Skip to content, or skip to search.

Skip to content, or skip to search.

Travis the Menace


Travis starting the lawn mower.  

Virtually everyone made light of the escapade downtown. The state Department of Environmental Protection was aware of what happened, and also that the Herolds were in violation of a new statute that required a permit to keep a primate over 50 pounds. But they determined that pressing any action would amount to a most likely unwinnable battle to “take custody of a local celebrity” and opted not to pursue the matter.

Stamford’s animal-control officer was more concerned. After contacting primatologists, she spoke with Sandy, arguing that Travis was by now a fully sexualized adult (chimpanzees in the wild have sex, nonmonogamously, as often as 50 times a day); that he had the strength of at least five men; that adult chimpanzees are known to be unpredictable and potentially violent (which is why all chimp actors are prepubescent); and that maintaining Travis for the duration of his five- or six-decade lifetime was not viable. Sandy seemed to pay an open mind to the officer’s warning but ultimately concluded that Travis had never exhibited even the slightest capacity for violence.

There was one piece of information, however, that Sandy chose not to share with the officer. Two years earlier, the Herolds had received a phone call from Connie Casey, the breeder in Festus. She explained how Travis’s parents, Suzy and Coco, had escaped their cages and, with a third chimp, run across the ranch to a nearby housing development, where a 17-year-old named Jason Coats and some friends were pulling into Coats’s driveway on their way home from the Dairy Queen. Coats claimed the chimps approached his Chevy Cavalier and trapped the teenagers inside, baring their teeth and rocking the car. Coats eventually got out, ran into his house, and grabbed a shotgun. Casey had by then arrived at the driveway and tranquilized Suzy, who was now, according to Casey and several eyewitnesses, sitting at the edge of the road, stoned, fingering the grass and flowers. Casey begged Coats not to shoot. He fired three rounds at Suzy; she died two hours later.

Following several neighbors’ testimony that the chimps were behaving playfully and had posed no threat, a jury found Coats guilty of property damage and animal abuse, and he served a month in jail. Coats nevertheless remained steadfast in his belief that the chimps were dangerous.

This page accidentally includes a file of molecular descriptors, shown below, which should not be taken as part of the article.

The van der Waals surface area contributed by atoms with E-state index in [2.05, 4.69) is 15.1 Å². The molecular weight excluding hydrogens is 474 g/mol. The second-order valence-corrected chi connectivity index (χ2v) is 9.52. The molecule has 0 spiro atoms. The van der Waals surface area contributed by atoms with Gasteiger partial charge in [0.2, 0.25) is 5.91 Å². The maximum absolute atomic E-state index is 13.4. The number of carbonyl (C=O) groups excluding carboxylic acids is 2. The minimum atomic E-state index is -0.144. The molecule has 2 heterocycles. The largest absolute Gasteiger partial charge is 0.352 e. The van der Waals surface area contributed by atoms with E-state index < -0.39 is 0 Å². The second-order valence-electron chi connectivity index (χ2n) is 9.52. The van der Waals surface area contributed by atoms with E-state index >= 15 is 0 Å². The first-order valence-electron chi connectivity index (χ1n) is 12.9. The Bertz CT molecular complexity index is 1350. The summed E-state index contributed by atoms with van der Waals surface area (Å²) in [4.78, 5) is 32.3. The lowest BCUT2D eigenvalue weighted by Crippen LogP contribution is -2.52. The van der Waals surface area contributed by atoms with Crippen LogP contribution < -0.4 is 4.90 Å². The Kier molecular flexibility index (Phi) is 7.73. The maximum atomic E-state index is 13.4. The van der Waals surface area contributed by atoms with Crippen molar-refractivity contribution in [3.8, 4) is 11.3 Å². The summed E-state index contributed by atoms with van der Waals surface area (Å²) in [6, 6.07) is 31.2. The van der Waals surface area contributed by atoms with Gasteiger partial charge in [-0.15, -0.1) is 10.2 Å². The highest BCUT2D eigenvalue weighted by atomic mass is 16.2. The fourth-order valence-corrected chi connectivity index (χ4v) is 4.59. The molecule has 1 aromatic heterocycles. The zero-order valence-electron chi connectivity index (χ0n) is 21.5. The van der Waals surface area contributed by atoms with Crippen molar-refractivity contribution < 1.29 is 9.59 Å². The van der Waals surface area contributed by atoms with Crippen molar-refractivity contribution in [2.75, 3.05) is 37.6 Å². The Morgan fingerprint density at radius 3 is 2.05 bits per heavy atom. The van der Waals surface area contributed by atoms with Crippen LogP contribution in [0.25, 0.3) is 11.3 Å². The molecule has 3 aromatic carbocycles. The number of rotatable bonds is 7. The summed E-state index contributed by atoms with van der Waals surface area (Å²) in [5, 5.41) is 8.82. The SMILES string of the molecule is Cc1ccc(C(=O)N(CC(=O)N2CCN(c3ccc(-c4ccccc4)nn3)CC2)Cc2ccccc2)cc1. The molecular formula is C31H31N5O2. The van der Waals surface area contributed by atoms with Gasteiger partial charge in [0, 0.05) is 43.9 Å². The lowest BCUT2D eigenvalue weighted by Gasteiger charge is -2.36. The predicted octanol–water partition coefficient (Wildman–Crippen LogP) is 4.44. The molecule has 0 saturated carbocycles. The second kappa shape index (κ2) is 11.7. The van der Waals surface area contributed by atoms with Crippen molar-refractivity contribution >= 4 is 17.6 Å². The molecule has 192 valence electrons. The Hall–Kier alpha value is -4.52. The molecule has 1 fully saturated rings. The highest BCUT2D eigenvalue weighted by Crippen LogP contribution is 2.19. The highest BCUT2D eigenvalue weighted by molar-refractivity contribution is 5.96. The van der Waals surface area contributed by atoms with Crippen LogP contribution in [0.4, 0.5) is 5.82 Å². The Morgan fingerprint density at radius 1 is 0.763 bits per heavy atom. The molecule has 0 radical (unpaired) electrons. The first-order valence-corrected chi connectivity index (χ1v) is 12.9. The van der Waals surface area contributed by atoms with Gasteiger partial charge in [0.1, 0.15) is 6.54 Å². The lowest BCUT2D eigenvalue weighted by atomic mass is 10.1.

The Herolds stopped taking Travis out in public after the incident in downtown Stamford, and they spent most of their time away from work at home with him. One night, over takeout spaghetti dinners at the kitchen table, Travis was sulking. He was sitting next to Jerry, facing away from him. Jerry was eating heartily, after some dental work he’d had earlier in the day. Jerry and Sandy were trying to engage Travis.

“Daddy got his tooth fixed today,” Jerry said. “Look.”

Travis wouldn’t.

“Come on, Trav,” Sandy said. “Look at Daddy’s new tooth.”

Travis turned, glanced begrudgingly.

“Come on, Trav,” Jerry said. “Which tooth had a boo-boo? Which one?”

Travis looked finally. Jerry opened his mouth.

“Which one?”

Travis looked for a second before extending his long index finger. He placed the tip of it directly on Jerry’s left molar. Sandy and Jerry cheered: “That’s the one, Travis! That’s the one!” Travis’s lips curled open around his gleaming white teeth. He bounced in his chair and buried his face in Jerry’s chest.

“Show Daddy your teeth now,” Sandy told him. Travis looked at her, looked at Jerry, puckered his lips again, exposed his teeth, and tilted his head up toward Jerry. Jerry cheered.

“Show Daddy your big tongue now!” Sandy said. Travis opened his mouth and unfurled his giant pink tongue. Once again, they cheered. By now Travis could not contain himself: He smiled broadly and grunted, his shoulders shaking in silent laughter. He patted Jerry on the back. Finally he wrapped his long arm around him.

Occasionally, Jerry complained that he wasn’t feeling well. After playing with Travis one morning in March 2005, he went off to work, where his discomfort sharpened. He asked one of his employees to take him to the hospital.

Over the course of Jerry’s weeks-long stay, during which his doctors tried to arrest his rapidly spreading stomach cancer, Sandy spent virtually every minute at the hospital. One night he said he wanted to talk to her about Travis. He asked her what she would do if he were to die—if it were to become just her, alone with Travis. As much as he said it pained him, he urged her to send Travis to a sanctuary. He told her Travis was too much for her to manage alone. He said it was best for both of them.


Current Issue
Subscribe to New York

Give a Gift